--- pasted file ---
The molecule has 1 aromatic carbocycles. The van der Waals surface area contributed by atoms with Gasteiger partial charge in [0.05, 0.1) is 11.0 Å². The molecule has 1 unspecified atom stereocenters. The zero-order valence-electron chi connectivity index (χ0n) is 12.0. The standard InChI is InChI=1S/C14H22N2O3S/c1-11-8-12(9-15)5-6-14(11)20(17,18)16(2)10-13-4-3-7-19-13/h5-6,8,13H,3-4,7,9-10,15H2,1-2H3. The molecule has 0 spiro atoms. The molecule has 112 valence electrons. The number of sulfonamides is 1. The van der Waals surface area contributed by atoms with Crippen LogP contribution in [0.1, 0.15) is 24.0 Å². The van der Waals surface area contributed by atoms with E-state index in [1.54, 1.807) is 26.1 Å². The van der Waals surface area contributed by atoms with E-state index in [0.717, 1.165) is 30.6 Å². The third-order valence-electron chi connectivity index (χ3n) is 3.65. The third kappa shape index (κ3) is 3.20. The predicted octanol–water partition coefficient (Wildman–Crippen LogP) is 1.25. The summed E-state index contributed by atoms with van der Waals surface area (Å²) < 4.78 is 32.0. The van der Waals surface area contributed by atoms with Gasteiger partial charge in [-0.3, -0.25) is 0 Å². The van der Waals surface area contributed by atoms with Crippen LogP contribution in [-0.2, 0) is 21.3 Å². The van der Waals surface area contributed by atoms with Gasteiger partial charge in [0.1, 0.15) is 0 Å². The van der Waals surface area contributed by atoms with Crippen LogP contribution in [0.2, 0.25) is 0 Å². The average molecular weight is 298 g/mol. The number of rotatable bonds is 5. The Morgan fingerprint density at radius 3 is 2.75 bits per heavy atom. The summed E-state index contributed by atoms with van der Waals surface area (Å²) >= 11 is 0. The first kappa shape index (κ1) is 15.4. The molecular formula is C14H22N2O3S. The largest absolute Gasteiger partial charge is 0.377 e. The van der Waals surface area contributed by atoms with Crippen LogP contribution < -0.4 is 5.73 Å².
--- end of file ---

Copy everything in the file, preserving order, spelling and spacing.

The molecule has 1 aromatic carbocycles. The van der Waals surface area contributed by atoms with Gasteiger partial charge in [0.05, 0.1) is 11.0 Å². The molecule has 1 unspecified atom stereocenters. The zero-order valence-electron chi connectivity index (χ0n) is 12.0. The standard InChI is InChI=1S/C14H22N2O3S/c1-11-8-12(9-15)5-6-14(11)20(17,18)16(2)10-13-4-3-7-19-13/h5-6,8,13H,3-4,7,9-10,15H2,1-2H3. The molecule has 0 spiro atoms. The molecule has 112 valence electrons. The number of sulfonamides is 1. The van der Waals surface area contributed by atoms with Crippen LogP contribution in [0.1, 0.15) is 24.0 Å². The van der Waals surface area contributed by atoms with E-state index in [1.54, 1.807) is 26.1 Å². The van der Waals surface area contributed by atoms with E-state index in [0.717, 1.165) is 30.6 Å². The third-order valence-electron chi connectivity index (χ3n) is 3.65. The third kappa shape index (κ3) is 3.20. The predicted octanol–water partition coefficient (Wildman–Crippen LogP) is 1.25. The summed E-state index contributed by atoms with van der Waals surface area (Å²) < 4.78 is 32.0. The van der Waals surface area contributed by atoms with Gasteiger partial charge in [-0.3, -0.25) is 0 Å². The van der Waals surface area contributed by atoms with Crippen LogP contribution in [-0.2, 0) is 21.3 Å². The van der Waals surface area contributed by atoms with Gasteiger partial charge in [0.1, 0.15) is 0 Å². The van der Waals surface area contributed by atoms with Crippen LogP contribution in [0.2, 0.25) is 0 Å². The average molecular weight is 298 g/mol. The number of rotatable bonds is 5. The Morgan fingerprint density at radius 3 is 2.75 bits per heavy atom. The summed E-state index contributed by atoms with van der Waals surface area (Å²) >= 11 is 0. The first kappa shape index (κ1) is 15.4. The molecular formula is C14H22N2O3S. The largest absolute Gasteiger partial charge is 0.377 e. The van der Waals surface area contributed by atoms with Crippen LogP contribution < -0.4 is 5.73 Å².